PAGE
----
In adult murine brains, NSCs can be found in the subventricular zone (SVZ) and the subgranular zone (SGZ) of the dentate gyrus, although there is functional and phenotypic heterogeneity within NSC pools from either region, i.e. individual NSCs differ in their proliferative tendency and their expression of selected NSC-marker genes. This issue of heterogeneity was recently examined by applying scRNA-Seq to NSCs and their progeny isolated from the dentate gyrus (at one time point), as marked by Nestin-CFP (Shin et al., 2015). Six different states were identified and the pseudotime algorithm Waterfall was used to place cells from five of these states onto a continuous progression from quiescent NSCs to intermediate progenitor cells. Enrichment analysis across these states uncovered a gradual decrease in expression of Acyl-CoA synthetases and components of the glycolytic metabolism machinery, and a concomitant upregulation of ribosomal and spliceosome genes, and genes involved in oxidative phosphorylation. Based on these findings, it was proposed that the sequential reduction of signaling pathway genes reflects the importance of the niche role served by NSCs of both maintaining the NSC state and allowing it to respond rapidly to perturbations therein.

In a different study, scRNA-Seq was applied to prospectively isolated populations of NSCs and neuroblasts from the SVZ (Llorens-Bobadilla et al., 2015). Dimension reduction analysis clearly identified three distinct populations corresponding to oligodendrocytes, NSCs and neuroblasts. Unsupervised hierarchical clustering of the cells revealed four distinct NSC states. By ordering these cells using Monocle, the authors were able to attribute each NSC state to a developmental time point spanning from a dormant stage to a primed quiescent stage, to an early activated stage and finally to a dividing stage. Similar to the metabolic and ribosomal dynamics of NSC differentiation in the SGZ, SVZ NSCs also express relatively higher levels of glycolytic and fatty acid metabolism genes in the quiescent stages and lower levels of ribosomal genes. However, unlike the situation with SGZ NSCs, it was found that subsets of SVZ NSC transcription factors reflective of distinct neuronal sub-types (e.g. dorsal, ventral, dorsolateral) were correlated, consistent with the notion that both active and quiescent NSCs are predisposed or even committed towards specific lineages.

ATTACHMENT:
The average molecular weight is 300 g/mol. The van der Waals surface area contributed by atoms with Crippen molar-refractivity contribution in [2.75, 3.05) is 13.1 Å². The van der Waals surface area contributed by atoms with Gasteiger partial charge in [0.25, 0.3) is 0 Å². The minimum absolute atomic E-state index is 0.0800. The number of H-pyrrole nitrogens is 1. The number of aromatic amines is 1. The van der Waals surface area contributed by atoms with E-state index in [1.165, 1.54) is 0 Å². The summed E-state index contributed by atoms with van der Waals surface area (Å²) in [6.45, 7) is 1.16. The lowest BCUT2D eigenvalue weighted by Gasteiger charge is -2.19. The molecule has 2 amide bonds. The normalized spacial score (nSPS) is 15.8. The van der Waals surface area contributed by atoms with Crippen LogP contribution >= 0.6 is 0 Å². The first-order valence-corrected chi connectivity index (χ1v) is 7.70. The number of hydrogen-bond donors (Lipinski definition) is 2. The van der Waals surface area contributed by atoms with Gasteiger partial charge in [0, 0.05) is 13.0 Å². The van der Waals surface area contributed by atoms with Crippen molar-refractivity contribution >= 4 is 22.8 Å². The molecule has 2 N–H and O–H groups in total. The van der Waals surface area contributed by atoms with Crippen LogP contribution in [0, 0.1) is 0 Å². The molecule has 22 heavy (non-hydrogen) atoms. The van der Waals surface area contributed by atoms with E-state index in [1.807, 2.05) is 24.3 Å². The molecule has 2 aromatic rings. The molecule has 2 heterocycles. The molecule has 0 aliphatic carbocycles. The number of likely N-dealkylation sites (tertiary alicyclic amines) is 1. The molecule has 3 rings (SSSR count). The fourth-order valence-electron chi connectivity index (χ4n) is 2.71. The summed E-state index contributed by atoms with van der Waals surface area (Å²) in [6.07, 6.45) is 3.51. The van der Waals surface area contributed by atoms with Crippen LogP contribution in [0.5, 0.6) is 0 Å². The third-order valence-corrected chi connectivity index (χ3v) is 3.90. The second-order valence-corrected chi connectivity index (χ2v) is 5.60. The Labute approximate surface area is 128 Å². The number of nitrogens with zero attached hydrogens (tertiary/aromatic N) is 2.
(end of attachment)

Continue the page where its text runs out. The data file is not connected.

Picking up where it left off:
Insights into the ‘Janus’ progenitor state

It is possible that, between the ∼40 rounds of cell divisions through which the zygote gives rise to all mature cell types, there is a progenitor stage during which the cell type-specific expression programs of related but distinct cell types are simultaneously co-expressed (Fig. 3). Evocative of Janus – the two-faced Roman deity of gateways and transitions – this state would comprise multiple transcriptional programs that, later in development, are uniquely attributable to a single cell type. Such a state was identified when studying the events that regulate the developmental transformation of the lung bronchial tree into alveolar air sacs (Treutlein et al., 2014). Analysis of this stage of lung development had previously been impaired by the paucity of cells involved and the absence of markers that could be used to isolate pure populations of progenitors. However, these issues were avoided by applying scRNA-Seq to 198 different cells of the developing murine lung: E14.5 bronchial progenitors, E16.5 cells undergoing sacculation, E18.5 distal lung epithelial cells and mature alveolar type 2 (AT2) cells (Treutlein et al., 2014). The authors used PCA to define distinct cell types within the 80 E18.5 cells to find five major clusters or groups of cells. By examining the expression of genes representative of distinct lung cell types, they could annotate four of these groups of cells as either epithelial, ciliated, AT1 or AT2. Because the fifth group expressed markers of both AT1 and AT2, it was hypothesized that this population represented a bipotent progenitor of AT1 and AT2 cells. This hypothesis was consistent with single-cell qPCR data of E16.5 alveolar progenitors, which also express markers of both alveolar progenitors, and implies that the AT1/AT2 fate choice entails the active repression of alternative lineages rather than selective activation. Notably, bipotent progenitors were shown by immunofluorescence to co-express AT1 and AT2 marker genes, making it unlikely that they represent expression profiles of doublets, as has been reported in the context of pancreatic islets (Xin et al., 2016) and in species-mixing experiments (Macosko et al., 2015).